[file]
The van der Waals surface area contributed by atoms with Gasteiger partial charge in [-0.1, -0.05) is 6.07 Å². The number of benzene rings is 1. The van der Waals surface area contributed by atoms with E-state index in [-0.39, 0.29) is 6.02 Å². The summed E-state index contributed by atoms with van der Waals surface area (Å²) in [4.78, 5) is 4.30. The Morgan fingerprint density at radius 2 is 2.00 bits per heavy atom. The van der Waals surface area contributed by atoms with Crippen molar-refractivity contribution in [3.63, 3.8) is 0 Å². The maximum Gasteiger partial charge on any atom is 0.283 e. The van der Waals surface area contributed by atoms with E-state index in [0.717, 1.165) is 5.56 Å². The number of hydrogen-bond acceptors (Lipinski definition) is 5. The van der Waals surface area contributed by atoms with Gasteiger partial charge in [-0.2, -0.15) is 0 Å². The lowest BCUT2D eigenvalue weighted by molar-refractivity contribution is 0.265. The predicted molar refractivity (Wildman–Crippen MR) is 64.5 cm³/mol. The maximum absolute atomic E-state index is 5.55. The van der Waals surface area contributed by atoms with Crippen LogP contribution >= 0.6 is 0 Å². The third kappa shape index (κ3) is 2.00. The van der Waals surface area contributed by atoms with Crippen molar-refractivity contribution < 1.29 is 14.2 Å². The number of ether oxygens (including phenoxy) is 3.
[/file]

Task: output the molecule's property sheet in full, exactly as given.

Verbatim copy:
The van der Waals surface area contributed by atoms with Gasteiger partial charge in [-0.1, -0.05) is 6.07 Å². The number of benzene rings is 1. The van der Waals surface area contributed by atoms with E-state index in [-0.39, 0.29) is 6.02 Å². The summed E-state index contributed by atoms with van der Waals surface area (Å²) in [4.78, 5) is 4.30. The Morgan fingerprint density at radius 2 is 2.00 bits per heavy atom. The van der Waals surface area contributed by atoms with Crippen molar-refractivity contribution in [3.63, 3.8) is 0 Å². The maximum Gasteiger partial charge on any atom is 0.283 e. The van der Waals surface area contributed by atoms with E-state index in [0.717, 1.165) is 5.56 Å². The number of hydrogen-bond acceptors (Lipinski definition) is 5. The van der Waals surface area contributed by atoms with Gasteiger partial charge in [-0.2, -0.15) is 0 Å². The lowest BCUT2D eigenvalue weighted by molar-refractivity contribution is 0.265. The predicted molar refractivity (Wildman–Crippen MR) is 64.5 cm³/mol. The maximum absolute atomic E-state index is 5.55. The van der Waals surface area contributed by atoms with Crippen LogP contribution >= 0.6 is 0 Å². The third kappa shape index (κ3) is 2.00. The van der Waals surface area contributed by atoms with Crippen molar-refractivity contribution < 1.29 is 14.2 Å². The number of ether oxygens (including phenoxy) is 3.